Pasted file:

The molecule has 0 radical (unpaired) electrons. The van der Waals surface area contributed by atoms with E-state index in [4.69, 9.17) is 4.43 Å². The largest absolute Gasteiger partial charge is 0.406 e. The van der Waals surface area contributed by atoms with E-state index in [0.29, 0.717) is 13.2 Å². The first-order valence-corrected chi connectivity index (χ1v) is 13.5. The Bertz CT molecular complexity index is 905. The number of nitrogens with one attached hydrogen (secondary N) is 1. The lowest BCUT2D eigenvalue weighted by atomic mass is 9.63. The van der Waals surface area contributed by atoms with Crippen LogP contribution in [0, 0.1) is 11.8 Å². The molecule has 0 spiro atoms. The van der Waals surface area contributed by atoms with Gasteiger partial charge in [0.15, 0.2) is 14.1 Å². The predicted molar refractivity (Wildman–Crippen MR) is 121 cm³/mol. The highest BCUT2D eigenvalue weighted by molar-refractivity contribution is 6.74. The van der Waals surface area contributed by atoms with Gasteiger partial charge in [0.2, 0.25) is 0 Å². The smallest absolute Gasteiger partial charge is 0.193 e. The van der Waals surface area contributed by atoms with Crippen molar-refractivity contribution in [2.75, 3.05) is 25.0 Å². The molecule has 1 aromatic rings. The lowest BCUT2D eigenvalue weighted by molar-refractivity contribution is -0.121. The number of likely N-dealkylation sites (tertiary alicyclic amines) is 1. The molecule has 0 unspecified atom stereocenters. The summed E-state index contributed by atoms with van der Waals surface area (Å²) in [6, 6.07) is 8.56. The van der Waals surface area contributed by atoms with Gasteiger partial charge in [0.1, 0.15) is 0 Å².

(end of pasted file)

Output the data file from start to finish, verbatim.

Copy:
The molecule has 0 radical (unpaired) electrons. The van der Waals surface area contributed by atoms with E-state index in [4.69, 9.17) is 4.43 Å². The largest absolute Gasteiger partial charge is 0.406 e. The van der Waals surface area contributed by atoms with E-state index in [0.29, 0.717) is 13.2 Å². The first-order valence-corrected chi connectivity index (χ1v) is 13.5. The Bertz CT molecular complexity index is 905. The number of nitrogens with one attached hydrogen (secondary N) is 1. The lowest BCUT2D eigenvalue weighted by atomic mass is 9.63. The van der Waals surface area contributed by atoms with Crippen LogP contribution in [0, 0.1) is 11.8 Å². The molecule has 0 spiro atoms. The van der Waals surface area contributed by atoms with Gasteiger partial charge in [0.15, 0.2) is 14.1 Å². The predicted molar refractivity (Wildman–Crippen MR) is 121 cm³/mol. The highest BCUT2D eigenvalue weighted by molar-refractivity contribution is 6.74. The van der Waals surface area contributed by atoms with Gasteiger partial charge in [0.2, 0.25) is 0 Å². The smallest absolute Gasteiger partial charge is 0.193 e. The van der Waals surface area contributed by atoms with Crippen molar-refractivity contribution in [2.75, 3.05) is 25.0 Å². The molecule has 1 aromatic rings. The lowest BCUT2D eigenvalue weighted by molar-refractivity contribution is -0.121. The number of likely N-dealkylation sites (tertiary alicyclic amines) is 1. The molecule has 0 unspecified atom stereocenters. The summed E-state index contributed by atoms with van der Waals surface area (Å²) in [6, 6.07) is 8.56. The van der Waals surface area contributed by atoms with Gasteiger partial charge in [0.1, 0.15) is 0 Å².